William Tenn issued part of this novel originally in Galaxy Reader magazine under the title “The Men in the Walls” (1963). Of Men and Monsters proved to be a moderate success and helped him earn his place as an important science-fiction author.
The point this book emphasizes most strongly is the size and intelligence ratio of humans over other creatures, especially the cockroach. The tables have turned, and humans have been relegated to the status of vermin by the huge Monsters that have taken over Earth. The Monsters are so incredibly large, intelligent, and impervious to any human weapons that humans must live as pests, much like modern-day cockroaches. People inhabit the insides of Monster dwelling walls; rush out periodically to obtain food, trying not to be killed; and fight one another for territory, women, and belief systems.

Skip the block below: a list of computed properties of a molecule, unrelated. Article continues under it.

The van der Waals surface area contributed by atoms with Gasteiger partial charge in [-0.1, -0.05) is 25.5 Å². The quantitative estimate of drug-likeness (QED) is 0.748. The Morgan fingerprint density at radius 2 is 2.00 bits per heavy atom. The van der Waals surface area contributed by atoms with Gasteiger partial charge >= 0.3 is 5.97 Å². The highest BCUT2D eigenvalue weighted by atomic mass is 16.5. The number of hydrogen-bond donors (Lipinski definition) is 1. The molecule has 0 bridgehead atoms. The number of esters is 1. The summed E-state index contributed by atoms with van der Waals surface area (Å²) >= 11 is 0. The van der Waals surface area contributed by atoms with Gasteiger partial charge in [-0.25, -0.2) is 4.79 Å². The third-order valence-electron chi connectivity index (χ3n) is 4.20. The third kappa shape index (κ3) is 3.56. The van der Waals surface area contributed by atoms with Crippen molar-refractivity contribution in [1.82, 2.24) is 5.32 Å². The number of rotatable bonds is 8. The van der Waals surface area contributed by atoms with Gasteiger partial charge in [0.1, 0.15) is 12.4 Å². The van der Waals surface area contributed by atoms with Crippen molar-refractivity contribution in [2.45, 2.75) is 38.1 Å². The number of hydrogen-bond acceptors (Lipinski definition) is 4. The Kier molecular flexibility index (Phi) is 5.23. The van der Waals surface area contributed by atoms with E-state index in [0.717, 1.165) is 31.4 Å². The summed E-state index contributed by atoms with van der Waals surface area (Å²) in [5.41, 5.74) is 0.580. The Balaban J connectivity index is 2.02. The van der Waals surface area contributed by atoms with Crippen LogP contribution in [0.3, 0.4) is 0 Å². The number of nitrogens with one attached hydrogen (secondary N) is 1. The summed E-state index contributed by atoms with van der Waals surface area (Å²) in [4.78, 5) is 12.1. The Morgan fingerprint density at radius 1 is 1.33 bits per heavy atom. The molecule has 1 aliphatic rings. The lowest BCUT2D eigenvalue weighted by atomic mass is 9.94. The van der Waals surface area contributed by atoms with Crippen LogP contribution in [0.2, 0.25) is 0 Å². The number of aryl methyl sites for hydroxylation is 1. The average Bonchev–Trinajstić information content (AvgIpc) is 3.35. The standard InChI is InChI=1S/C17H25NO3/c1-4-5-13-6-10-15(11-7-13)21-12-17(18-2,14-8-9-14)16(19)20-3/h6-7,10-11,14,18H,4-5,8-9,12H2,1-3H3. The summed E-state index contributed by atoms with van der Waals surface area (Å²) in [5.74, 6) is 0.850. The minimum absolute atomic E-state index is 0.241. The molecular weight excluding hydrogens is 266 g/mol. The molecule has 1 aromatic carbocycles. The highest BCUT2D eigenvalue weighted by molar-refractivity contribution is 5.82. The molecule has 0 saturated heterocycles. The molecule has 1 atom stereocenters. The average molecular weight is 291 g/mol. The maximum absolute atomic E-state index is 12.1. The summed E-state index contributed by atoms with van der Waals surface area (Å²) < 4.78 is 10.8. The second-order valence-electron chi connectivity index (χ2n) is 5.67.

The people battle the Monsters much the same way that cockroaches battle humans. More important, it is implied that humans deserve the Monster takeover because of the cruel treatment humans have imposed on other Earth creatures since the beginning of civilization. Domesticating the horse and cow, overbreeding animals to the point of gross physical deformities, and other acts of power over weaker creatures are finally balanced by the fact that humans are forced to live like animals. There are no other animals in the book.
Several Christian references are evident. An attack analogous to that of David against Goliath saves Eric in his first near-death ordeal, and the Aaron, head of the Aaron people, resembles popular images of God.
The great epiphany comes from the Aaron as he relates to Eric that humans are a superior sort of vermin and that they can survive best in “swarms” as parasites. At this statement, the reader and the protagonist realize how horrible humans truly are and that the only thing to do is to contrive to inhabit all the accessible universe.